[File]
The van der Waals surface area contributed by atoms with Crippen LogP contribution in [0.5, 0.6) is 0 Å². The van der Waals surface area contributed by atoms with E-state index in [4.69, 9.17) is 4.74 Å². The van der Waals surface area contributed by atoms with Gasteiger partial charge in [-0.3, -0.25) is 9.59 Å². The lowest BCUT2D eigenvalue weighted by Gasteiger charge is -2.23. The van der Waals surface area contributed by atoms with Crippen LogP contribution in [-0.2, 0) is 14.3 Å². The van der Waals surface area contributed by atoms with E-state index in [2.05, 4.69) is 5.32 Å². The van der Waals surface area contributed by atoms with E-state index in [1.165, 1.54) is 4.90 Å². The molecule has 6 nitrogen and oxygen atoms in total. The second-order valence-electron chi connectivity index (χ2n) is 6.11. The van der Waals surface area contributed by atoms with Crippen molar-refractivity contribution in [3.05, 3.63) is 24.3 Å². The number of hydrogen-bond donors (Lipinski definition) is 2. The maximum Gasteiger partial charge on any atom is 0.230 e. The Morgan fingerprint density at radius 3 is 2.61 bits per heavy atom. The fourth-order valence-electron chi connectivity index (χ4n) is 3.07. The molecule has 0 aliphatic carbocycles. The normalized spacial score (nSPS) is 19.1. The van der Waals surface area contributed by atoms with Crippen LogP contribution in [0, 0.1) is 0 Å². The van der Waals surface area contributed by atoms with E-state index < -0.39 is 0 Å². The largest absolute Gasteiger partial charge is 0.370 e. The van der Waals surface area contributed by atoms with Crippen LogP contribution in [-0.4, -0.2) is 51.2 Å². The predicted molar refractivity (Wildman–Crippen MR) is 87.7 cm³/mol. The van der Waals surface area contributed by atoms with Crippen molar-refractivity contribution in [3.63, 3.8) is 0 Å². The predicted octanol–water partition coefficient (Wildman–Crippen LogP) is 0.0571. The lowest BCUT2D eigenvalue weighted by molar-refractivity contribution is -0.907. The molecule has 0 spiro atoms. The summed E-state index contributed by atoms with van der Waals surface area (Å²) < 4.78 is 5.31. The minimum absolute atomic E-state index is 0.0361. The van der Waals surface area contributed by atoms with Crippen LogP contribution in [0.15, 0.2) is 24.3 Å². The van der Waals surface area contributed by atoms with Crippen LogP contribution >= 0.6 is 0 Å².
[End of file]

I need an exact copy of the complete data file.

The van der Waals surface area contributed by atoms with Crippen LogP contribution in [0.5, 0.6) is 0 Å². The van der Waals surface area contributed by atoms with E-state index in [4.69, 9.17) is 4.74 Å². The van der Waals surface area contributed by atoms with Gasteiger partial charge in [-0.3, -0.25) is 9.59 Å². The lowest BCUT2D eigenvalue weighted by Gasteiger charge is -2.23. The van der Waals surface area contributed by atoms with Crippen LogP contribution in [-0.2, 0) is 14.3 Å². The van der Waals surface area contributed by atoms with E-state index in [2.05, 4.69) is 5.32 Å². The van der Waals surface area contributed by atoms with E-state index in [1.165, 1.54) is 4.90 Å². The molecule has 6 nitrogen and oxygen atoms in total. The second-order valence-electron chi connectivity index (χ2n) is 6.11. The van der Waals surface area contributed by atoms with Crippen molar-refractivity contribution in [3.05, 3.63) is 24.3 Å². The number of hydrogen-bond donors (Lipinski definition) is 2. The maximum Gasteiger partial charge on any atom is 0.230 e. The Morgan fingerprint density at radius 3 is 2.61 bits per heavy atom. The fourth-order valence-electron chi connectivity index (χ4n) is 3.07. The molecule has 0 aliphatic carbocycles. The normalized spacial score (nSPS) is 19.1. The van der Waals surface area contributed by atoms with Crippen LogP contribution in [0, 0.1) is 0 Å². The van der Waals surface area contributed by atoms with E-state index < -0.39 is 0 Å². The largest absolute Gasteiger partial charge is 0.370 e. The van der Waals surface area contributed by atoms with Crippen LogP contribution in [-0.4, -0.2) is 51.2 Å². The predicted molar refractivity (Wildman–Crippen MR) is 87.7 cm³/mol. The van der Waals surface area contributed by atoms with Crippen molar-refractivity contribution in [3.63, 3.8) is 0 Å². The predicted octanol–water partition coefficient (Wildman–Crippen LogP) is 0.0571. The lowest BCUT2D eigenvalue weighted by molar-refractivity contribution is -0.907. The molecule has 0 spiro atoms. The summed E-state index contributed by atoms with van der Waals surface area (Å²) < 4.78 is 5.31. The minimum absolute atomic E-state index is 0.0361. The van der Waals surface area contributed by atoms with Crippen LogP contribution in [0.15, 0.2) is 24.3 Å². The van der Waals surface area contributed by atoms with Crippen LogP contribution >= 0.6 is 0 Å².